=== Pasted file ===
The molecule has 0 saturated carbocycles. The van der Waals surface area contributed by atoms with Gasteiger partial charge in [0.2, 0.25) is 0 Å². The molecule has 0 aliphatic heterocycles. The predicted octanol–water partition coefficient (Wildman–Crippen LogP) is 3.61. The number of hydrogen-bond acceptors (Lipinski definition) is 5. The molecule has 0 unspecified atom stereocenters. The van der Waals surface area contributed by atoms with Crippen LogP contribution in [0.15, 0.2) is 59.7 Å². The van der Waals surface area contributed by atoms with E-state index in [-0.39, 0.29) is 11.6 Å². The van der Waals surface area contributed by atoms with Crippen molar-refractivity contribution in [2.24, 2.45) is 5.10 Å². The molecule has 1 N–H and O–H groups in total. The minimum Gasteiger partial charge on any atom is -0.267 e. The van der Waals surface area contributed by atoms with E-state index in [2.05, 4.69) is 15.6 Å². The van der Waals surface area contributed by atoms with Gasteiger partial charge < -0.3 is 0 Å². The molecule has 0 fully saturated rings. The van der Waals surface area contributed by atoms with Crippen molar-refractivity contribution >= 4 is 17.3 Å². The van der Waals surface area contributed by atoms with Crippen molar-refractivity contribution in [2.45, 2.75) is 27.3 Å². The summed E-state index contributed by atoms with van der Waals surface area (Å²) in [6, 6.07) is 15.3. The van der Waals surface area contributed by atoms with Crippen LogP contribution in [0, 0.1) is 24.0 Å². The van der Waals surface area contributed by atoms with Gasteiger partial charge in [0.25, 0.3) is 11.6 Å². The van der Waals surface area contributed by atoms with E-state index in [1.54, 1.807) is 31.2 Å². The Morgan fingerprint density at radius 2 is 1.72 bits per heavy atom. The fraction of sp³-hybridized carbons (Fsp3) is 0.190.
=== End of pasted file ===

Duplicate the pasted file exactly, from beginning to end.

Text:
The molecule has 0 saturated carbocycles. The van der Waals surface area contributed by atoms with Gasteiger partial charge in [0.2, 0.25) is 0 Å². The molecule has 0 aliphatic heterocycles. The predicted octanol–water partition coefficient (Wildman–Crippen LogP) is 3.61. The number of hydrogen-bond acceptors (Lipinski definition) is 5. The molecule has 0 unspecified atom stereocenters. The van der Waals surface area contributed by atoms with Crippen LogP contribution in [0.15, 0.2) is 59.7 Å². The van der Waals surface area contributed by atoms with E-state index in [-0.39, 0.29) is 11.6 Å². The van der Waals surface area contributed by atoms with Crippen molar-refractivity contribution in [2.24, 2.45) is 5.10 Å². The molecule has 1 N–H and O–H groups in total. The minimum Gasteiger partial charge on any atom is -0.267 e. The van der Waals surface area contributed by atoms with E-state index in [2.05, 4.69) is 15.6 Å². The van der Waals surface area contributed by atoms with Gasteiger partial charge < -0.3 is 0 Å². The molecule has 0 fully saturated rings. The van der Waals surface area contributed by atoms with Crippen molar-refractivity contribution >= 4 is 17.3 Å². The van der Waals surface area contributed by atoms with Crippen molar-refractivity contribution in [2.45, 2.75) is 27.3 Å². The summed E-state index contributed by atoms with van der Waals surface area (Å²) in [6, 6.07) is 15.3. The van der Waals surface area contributed by atoms with Crippen LogP contribution in [0, 0.1) is 24.0 Å². The van der Waals surface area contributed by atoms with Gasteiger partial charge in [0.25, 0.3) is 11.6 Å². The van der Waals surface area contributed by atoms with E-state index in [1.54, 1.807) is 31.2 Å². The Morgan fingerprint density at radius 2 is 1.72 bits per heavy atom. The fraction of sp³-hybridized carbons (Fsp3) is 0.190.